New Catalyst for Paper Making - Greener Paper is Not Pulp Fiction

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Description and Advantage

Pollution from paper production could be cut, say US chemists, with a new way of refining wood pulp1. But the process must go through the mill before it can convert industry.

During paper production, gluey wood component lignin is stripped out to leave stringy cellulose. The harsh chemicals used create environmental pollutants, such as toxic and long-lasting chlorinated compounds.

A new chemical catalyst makes harmless gas oxygen do the same job, Craig Hill of Emory University in Atlanta, Georgia and his colleagues have shown. "It's set up for being green chemistry," says joint team leader Ira Weinstock of the US Department of Agriculture Forest Service in Madison, Wisconsin.

"It's a noble effort," says industrial chemist William Kruper of the Dow Chemical Company in Midland, Michigan. But unless the catalyst's efficiency is improved, "the industry isn't going to adopt this technology tomorrow", he warns.

Waste paper

Paper manufacturing is one of the world's largest industries. It generates 100 million tonnes of wood pulp a year. Using strong chemicals and high temperatures, pulping digests up to 90% of the lignin from wood chips. The resulting slurry is made into low-quality paper such as brown grocery bags.

For premium white paper, pulp is bleached and the remaining lignin is degraded using chlorine or the more environmentally friendly substitute, chlorine dioxide. These chemicals selectively break down lignin rather than cellulose by stealing its electrons, in an 'oxidation' reaction. The new catalyst replaces this step.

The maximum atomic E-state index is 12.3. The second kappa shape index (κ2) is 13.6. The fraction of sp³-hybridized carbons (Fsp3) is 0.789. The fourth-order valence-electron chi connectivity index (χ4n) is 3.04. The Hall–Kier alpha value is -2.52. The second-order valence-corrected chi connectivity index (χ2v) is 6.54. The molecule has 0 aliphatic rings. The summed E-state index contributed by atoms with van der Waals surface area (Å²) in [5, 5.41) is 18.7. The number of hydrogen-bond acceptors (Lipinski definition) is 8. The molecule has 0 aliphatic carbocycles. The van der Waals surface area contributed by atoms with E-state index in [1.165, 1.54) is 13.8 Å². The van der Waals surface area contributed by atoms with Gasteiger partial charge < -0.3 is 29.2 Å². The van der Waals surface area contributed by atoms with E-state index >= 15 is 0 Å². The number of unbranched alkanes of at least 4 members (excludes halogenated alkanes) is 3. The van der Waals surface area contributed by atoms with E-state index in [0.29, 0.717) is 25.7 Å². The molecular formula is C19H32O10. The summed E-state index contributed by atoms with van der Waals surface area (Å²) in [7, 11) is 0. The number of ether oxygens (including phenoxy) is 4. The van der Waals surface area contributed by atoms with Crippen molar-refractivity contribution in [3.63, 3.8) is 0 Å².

The catalyst - called a polyoxometalate (POM) - was inspired by a protein in wood-digesting fungi. First, POM oxidizes lignin. Then oxygen re-oxidizes POM. This second step converts lignin to harmless carbon dioxide and water and recycles the catalyst.

At the end of the process, the catalyst must be carefully removed to avoid traces ending up in the paper. POM contains the heavy metals tungsten and molybdenum, also of concern to environmentalists.

Although this is "clever chemistry", says Terry Collins of Carnegie Mellon University in Pittsburgh, Pennsylvania, "it's important that people keep experimenting with alternative technologies".

The inefficiency of the reaction means that 170 tonnes of catalyst are needed for every tonne of wood pulp, points out Collins, who works on green chemistry. This ratio would make working with the catalyst an expensive operation. He feels that new processes should aim to be cheap, efficient and non-toxic.

Weinstock argues that these criteria can be met and that the process can be made economically competitive.


Weinstock, I. A. et al. Equilibriating metal-oxide cluster ensembles for oxidation reactions using oxygen in water. Nature, 414, 191 - 195, (2001).


Nature Science Update, November 2001